Wednesday, June 4, 2008
Fish-flavor pork shreds [Yuxiang rousi]: 250 grams of pork tenderloin (or other lean pork meat); a handful of shredded bamboo shoots (tinned); 2 to 3 soaked wood-ear mushrooms (the black slippery kind, for sale in Chinese stores); 2 tablespoons of soy sauce, MSG, 1 tablespoon of sugar, a pinch of salt. cornstarch and water mixture, finely chopped ginger/ garlic [one tablespoon each]; chicken stock; Shaoxing rice wine; 2 tablespoons of vinegar; 2 tablespoons of finely chopped salted chiles.
Start by shredding the pork really finely, watch the video on how to do this. Then marinate with Shaoxing rice wine, salt, corn starch batter: mix. It should be quite sticky but not too dry. Fry the pork strips in hot oil and make sure they don't stick together. As soon as they lose their raw flavor, add two tablespoons of chopped salted chiles and the garlic, ginger and spring onions. When the oil turns red, add bamboo shoots, Shaoxing wine, wood-ear mushrooms, soy sauce, vinegar, salt, sugar, chicken stock and MSG to your liking. Stir-fry in the wok until very fragrant.
Finally, add two tablespoons of cornstarch-and-water mixture to thicken the sauce, then pour on a plate and serve. Chef: Wang Dan from the Sichuan Restaurant (in Beijing?).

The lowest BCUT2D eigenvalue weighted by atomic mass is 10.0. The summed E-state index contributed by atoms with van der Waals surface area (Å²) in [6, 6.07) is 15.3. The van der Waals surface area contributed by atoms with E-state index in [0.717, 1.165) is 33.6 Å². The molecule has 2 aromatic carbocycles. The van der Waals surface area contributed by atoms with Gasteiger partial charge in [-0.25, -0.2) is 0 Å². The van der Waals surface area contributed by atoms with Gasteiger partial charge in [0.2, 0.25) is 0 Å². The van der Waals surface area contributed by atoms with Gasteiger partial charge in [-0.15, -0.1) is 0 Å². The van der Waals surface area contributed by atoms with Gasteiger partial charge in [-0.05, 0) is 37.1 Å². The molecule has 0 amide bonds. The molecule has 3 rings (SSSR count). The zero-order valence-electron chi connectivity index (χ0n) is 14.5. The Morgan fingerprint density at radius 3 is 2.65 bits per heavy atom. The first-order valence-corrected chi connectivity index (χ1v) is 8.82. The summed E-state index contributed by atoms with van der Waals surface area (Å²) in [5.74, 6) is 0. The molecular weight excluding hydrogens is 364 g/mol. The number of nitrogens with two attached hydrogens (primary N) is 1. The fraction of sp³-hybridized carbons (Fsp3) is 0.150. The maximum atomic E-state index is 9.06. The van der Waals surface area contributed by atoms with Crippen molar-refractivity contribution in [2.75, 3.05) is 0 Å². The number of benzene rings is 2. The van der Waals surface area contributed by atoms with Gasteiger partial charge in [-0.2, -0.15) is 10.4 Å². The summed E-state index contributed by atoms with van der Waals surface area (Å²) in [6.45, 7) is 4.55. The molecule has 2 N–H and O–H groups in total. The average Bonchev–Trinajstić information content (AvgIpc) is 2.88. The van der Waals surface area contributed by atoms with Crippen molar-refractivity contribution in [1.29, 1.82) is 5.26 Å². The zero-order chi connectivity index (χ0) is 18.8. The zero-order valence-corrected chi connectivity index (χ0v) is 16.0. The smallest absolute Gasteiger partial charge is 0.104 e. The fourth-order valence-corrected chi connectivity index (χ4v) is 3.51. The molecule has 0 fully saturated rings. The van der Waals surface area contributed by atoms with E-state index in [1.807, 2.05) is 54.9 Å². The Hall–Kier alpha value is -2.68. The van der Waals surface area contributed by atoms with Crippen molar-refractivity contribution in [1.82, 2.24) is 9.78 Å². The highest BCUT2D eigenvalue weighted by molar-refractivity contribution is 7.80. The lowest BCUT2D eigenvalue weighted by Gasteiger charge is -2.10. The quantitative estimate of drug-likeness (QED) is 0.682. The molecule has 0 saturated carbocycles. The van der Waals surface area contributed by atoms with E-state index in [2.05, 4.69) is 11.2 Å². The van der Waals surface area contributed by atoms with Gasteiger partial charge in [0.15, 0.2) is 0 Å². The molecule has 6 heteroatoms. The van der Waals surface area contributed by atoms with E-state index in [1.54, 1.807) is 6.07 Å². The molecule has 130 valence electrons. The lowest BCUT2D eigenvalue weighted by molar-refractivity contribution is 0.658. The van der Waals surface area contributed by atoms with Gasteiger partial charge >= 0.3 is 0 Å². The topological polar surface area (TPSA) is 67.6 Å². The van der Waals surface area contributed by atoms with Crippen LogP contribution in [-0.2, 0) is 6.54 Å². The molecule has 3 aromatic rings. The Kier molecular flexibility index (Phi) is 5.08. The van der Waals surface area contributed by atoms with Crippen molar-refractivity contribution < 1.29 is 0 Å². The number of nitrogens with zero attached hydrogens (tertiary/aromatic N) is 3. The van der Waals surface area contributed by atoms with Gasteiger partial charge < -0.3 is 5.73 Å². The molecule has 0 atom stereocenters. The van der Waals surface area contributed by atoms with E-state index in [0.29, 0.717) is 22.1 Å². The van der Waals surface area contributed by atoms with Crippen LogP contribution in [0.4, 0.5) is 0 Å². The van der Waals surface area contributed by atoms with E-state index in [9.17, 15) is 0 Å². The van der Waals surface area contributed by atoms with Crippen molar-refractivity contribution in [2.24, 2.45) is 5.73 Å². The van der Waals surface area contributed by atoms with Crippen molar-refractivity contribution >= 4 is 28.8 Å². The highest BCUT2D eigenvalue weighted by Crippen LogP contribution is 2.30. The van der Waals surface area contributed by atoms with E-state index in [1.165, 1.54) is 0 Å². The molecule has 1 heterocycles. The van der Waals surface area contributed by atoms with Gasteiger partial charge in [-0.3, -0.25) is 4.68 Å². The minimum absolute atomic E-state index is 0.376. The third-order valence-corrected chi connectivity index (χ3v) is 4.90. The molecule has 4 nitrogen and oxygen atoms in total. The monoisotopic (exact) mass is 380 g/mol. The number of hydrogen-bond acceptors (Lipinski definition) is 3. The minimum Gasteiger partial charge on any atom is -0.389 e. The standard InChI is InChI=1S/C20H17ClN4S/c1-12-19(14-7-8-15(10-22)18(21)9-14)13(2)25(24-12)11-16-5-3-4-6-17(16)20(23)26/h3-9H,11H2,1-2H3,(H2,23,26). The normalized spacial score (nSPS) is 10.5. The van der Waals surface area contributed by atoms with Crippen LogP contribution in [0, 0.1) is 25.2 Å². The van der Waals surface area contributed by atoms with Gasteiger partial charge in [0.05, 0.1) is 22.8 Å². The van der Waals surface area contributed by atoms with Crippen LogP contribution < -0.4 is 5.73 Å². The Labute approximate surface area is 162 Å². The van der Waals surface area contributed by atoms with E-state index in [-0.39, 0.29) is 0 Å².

Tuesday, July 24, 2007
This recipe is called furong dan, or Egg Foo-yung. In the Netherlands, this is one of the most popular dishes from the 'Chinese' restaurant (called Fuyong Hai), but then it is served omelette-style flipped over in a sweet and sour thick sauce. For this version, you need: 200 grams egg (must be 4 or 5 eggs), spring onions (10 grams), cut into julienne strips, bamboo shoots (125 grams), cut into julienne strips (you can buy bamboo shoots canned, and often they are already cut into strips. This is easy, but I am sure bamboo chunks, cut on the spot, are tastier), soaked dried shiitake mushrooms (15 grams), cut into strips, and ham and/or charsiu meat (25 grams), cut into strips.
If you can't get charsiu meat, you could probably leave it out, or use bacon or something. Also, you need: MSG 10 grams, a little bit of white pepper, 10 grams of salt, and a teaspoon of sesame oil. How to prepare: cut bamboo shoots, spring onions and other ingredients into strips. Heat water and blanch the bamboo shoots briefly. Fry shiitake and strips of chashiu meat seperately in some oil, take out when done. Mix the eggs and add salt and pepper, MSG, ham strips and spring onions, also add the shiitake and ham strips (plus charsiu strips), stir to combine. Also, add a little bit of sesame oil.
Heat oil in pan and fry half of the egg mixture, when it starts to set, take it out and put it in with the remaining egg mixture, stir to combine. Then, add a tablespoon of oil in the wok and put everything back in the pan. Use a slow fire, leave to set. Take out and cut into eight wedges. Put prettily on a plate. Please note, the fire of this dish shouldn't be hot, just a slow fire will do.... chef: Huang Woxuan